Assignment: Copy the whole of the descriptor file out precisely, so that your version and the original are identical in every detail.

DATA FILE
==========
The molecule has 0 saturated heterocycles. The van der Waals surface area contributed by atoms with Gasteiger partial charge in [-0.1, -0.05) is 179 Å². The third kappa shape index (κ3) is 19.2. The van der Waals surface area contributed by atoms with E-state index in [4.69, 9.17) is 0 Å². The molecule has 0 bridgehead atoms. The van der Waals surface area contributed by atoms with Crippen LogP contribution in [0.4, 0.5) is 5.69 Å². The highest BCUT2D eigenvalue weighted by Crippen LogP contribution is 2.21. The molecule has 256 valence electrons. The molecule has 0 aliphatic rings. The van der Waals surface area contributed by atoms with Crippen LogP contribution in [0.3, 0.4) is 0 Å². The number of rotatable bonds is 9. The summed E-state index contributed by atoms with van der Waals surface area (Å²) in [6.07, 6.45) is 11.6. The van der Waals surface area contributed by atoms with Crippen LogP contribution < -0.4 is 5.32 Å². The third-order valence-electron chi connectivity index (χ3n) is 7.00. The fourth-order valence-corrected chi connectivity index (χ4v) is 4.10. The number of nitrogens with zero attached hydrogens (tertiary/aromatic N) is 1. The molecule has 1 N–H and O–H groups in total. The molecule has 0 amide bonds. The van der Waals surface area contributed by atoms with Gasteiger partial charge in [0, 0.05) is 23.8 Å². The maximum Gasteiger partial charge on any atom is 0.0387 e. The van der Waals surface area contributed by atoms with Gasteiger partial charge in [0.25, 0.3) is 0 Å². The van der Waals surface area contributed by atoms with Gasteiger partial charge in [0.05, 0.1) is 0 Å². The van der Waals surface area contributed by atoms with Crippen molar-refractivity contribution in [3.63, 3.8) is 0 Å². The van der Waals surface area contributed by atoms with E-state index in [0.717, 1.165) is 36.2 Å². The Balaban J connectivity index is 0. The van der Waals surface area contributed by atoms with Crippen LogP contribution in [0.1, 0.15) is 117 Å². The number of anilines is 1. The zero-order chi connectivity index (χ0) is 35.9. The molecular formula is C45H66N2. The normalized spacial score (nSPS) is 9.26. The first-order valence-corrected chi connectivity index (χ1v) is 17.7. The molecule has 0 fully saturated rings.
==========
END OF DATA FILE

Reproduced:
The molecule has 0 saturated heterocycles. The van der Waals surface area contributed by atoms with Gasteiger partial charge in [-0.1, -0.05) is 179 Å². The third kappa shape index (κ3) is 19.2. The van der Waals surface area contributed by atoms with E-state index in [4.69, 9.17) is 0 Å². The molecule has 0 bridgehead atoms. The van der Waals surface area contributed by atoms with Crippen LogP contribution in [0.4, 0.5) is 5.69 Å². The highest BCUT2D eigenvalue weighted by Crippen LogP contribution is 2.21. The molecule has 256 valence electrons. The molecule has 0 aliphatic rings. The van der Waals surface area contributed by atoms with Crippen LogP contribution in [0.3, 0.4) is 0 Å². The number of rotatable bonds is 9. The summed E-state index contributed by atoms with van der Waals surface area (Å²) in [6.07, 6.45) is 11.6. The van der Waals surface area contributed by atoms with Crippen LogP contribution < -0.4 is 5.32 Å². The third-order valence-electron chi connectivity index (χ3n) is 7.00. The fourth-order valence-corrected chi connectivity index (χ4v) is 4.10. The number of nitrogens with zero attached hydrogens (tertiary/aromatic N) is 1. The molecule has 1 N–H and O–H groups in total. The molecule has 0 amide bonds. The van der Waals surface area contributed by atoms with Gasteiger partial charge in [0, 0.05) is 23.8 Å². The maximum Gasteiger partial charge on any atom is 0.0387 e. The van der Waals surface area contributed by atoms with Gasteiger partial charge in [0.25, 0.3) is 0 Å². The van der Waals surface area contributed by atoms with Gasteiger partial charge in [0.05, 0.1) is 0 Å². The van der Waals surface area contributed by atoms with Crippen molar-refractivity contribution in [3.63, 3.8) is 0 Å². The van der Waals surface area contributed by atoms with E-state index in [0.717, 1.165) is 36.2 Å². The Balaban J connectivity index is 0. The van der Waals surface area contributed by atoms with Crippen LogP contribution in [0.1, 0.15) is 117 Å². The number of anilines is 1. The zero-order chi connectivity index (χ0) is 35.9. The molecular formula is C45H66N2. The normalized spacial score (nSPS) is 9.26. The first-order valence-corrected chi connectivity index (χ1v) is 17.7. The molecule has 0 fully saturated rings.